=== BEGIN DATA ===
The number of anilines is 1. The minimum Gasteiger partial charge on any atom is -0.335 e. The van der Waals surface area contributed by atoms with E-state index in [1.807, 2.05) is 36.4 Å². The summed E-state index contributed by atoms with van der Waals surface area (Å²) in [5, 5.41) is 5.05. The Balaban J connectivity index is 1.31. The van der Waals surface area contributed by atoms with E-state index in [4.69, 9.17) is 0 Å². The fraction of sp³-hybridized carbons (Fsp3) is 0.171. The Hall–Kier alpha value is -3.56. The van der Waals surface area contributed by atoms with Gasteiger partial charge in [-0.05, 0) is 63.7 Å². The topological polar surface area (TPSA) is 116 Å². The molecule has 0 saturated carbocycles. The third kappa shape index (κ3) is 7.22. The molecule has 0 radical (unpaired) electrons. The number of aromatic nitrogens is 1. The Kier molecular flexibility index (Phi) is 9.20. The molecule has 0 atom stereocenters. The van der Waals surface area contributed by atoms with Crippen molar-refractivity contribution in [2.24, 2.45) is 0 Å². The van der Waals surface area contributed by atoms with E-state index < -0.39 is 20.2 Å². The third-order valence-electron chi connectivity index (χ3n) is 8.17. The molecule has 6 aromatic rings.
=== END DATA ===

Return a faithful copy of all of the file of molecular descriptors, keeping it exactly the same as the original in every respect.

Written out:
The number of anilines is 1. The minimum Gasteiger partial charge on any atom is -0.335 e. The van der Waals surface area contributed by atoms with E-state index in [1.807, 2.05) is 36.4 Å². The summed E-state index contributed by atoms with van der Waals surface area (Å²) in [5, 5.41) is 5.05. The Balaban J connectivity index is 1.31. The van der Waals surface area contributed by atoms with E-state index in [4.69, 9.17) is 0 Å². The fraction of sp³-hybridized carbons (Fsp3) is 0.171. The Hall–Kier alpha value is -3.56. The van der Waals surface area contributed by atoms with Gasteiger partial charge in [-0.05, 0) is 63.7 Å². The topological polar surface area (TPSA) is 116 Å². The molecule has 0 saturated carbocycles. The third kappa shape index (κ3) is 7.22. The molecule has 0 radical (unpaired) electrons. The number of aromatic nitrogens is 1. The Kier molecular flexibility index (Phi) is 9.20. The molecule has 0 atom stereocenters. The van der Waals surface area contributed by atoms with Crippen molar-refractivity contribution in [2.24, 2.45) is 0 Å². The van der Waals surface area contributed by atoms with E-state index < -0.39 is 20.2 Å². The third-order valence-electron chi connectivity index (χ3n) is 8.17. The molecule has 6 aromatic rings.